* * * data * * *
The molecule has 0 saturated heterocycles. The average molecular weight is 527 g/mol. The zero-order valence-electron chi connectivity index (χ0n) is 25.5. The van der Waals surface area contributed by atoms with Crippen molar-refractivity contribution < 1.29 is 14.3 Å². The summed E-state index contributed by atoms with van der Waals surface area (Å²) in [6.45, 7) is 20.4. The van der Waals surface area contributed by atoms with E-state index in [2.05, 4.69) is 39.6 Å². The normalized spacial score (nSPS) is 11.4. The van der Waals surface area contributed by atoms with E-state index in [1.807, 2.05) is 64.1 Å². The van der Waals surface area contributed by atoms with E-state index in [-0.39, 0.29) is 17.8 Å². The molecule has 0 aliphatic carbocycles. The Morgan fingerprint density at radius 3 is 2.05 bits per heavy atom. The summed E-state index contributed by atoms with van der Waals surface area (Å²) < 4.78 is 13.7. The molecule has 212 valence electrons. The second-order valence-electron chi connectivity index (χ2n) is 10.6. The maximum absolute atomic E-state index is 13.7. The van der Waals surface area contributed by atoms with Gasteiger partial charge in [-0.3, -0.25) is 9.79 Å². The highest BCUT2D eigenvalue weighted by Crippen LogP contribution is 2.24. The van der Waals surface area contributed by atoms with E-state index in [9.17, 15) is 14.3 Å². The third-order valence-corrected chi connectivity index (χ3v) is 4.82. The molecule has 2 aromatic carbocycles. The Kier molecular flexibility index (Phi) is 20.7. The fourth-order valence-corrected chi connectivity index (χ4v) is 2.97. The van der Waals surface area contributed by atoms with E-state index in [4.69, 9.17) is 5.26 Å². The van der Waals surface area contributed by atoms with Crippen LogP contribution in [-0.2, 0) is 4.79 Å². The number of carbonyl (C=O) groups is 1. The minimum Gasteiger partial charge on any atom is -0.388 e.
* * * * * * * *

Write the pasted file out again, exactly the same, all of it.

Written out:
The molecule has 0 saturated heterocycles. The average molecular weight is 527 g/mol. The zero-order valence-electron chi connectivity index (χ0n) is 25.5. The van der Waals surface area contributed by atoms with Crippen molar-refractivity contribution < 1.29 is 14.3 Å². The summed E-state index contributed by atoms with van der Waals surface area (Å²) in [6.45, 7) is 20.4. The van der Waals surface area contributed by atoms with E-state index in [2.05, 4.69) is 39.6 Å². The normalized spacial score (nSPS) is 11.4. The van der Waals surface area contributed by atoms with E-state index in [1.807, 2.05) is 64.1 Å². The van der Waals surface area contributed by atoms with E-state index in [-0.39, 0.29) is 17.8 Å². The molecule has 0 aliphatic carbocycles. The Morgan fingerprint density at radius 3 is 2.05 bits per heavy atom. The summed E-state index contributed by atoms with van der Waals surface area (Å²) < 4.78 is 13.7. The molecule has 212 valence electrons. The second-order valence-electron chi connectivity index (χ2n) is 10.6. The maximum absolute atomic E-state index is 13.7. The van der Waals surface area contributed by atoms with Gasteiger partial charge in [-0.3, -0.25) is 9.79 Å². The highest BCUT2D eigenvalue weighted by Crippen LogP contribution is 2.24. The van der Waals surface area contributed by atoms with E-state index in [9.17, 15) is 14.3 Å². The third-order valence-corrected chi connectivity index (χ3v) is 4.82. The molecule has 2 aromatic carbocycles. The Kier molecular flexibility index (Phi) is 20.7. The fourth-order valence-corrected chi connectivity index (χ4v) is 2.97. The van der Waals surface area contributed by atoms with E-state index in [4.69, 9.17) is 5.26 Å². The van der Waals surface area contributed by atoms with Crippen LogP contribution in [-0.2, 0) is 4.79 Å². The number of carbonyl (C=O) groups is 1. The minimum Gasteiger partial charge on any atom is -0.388 e.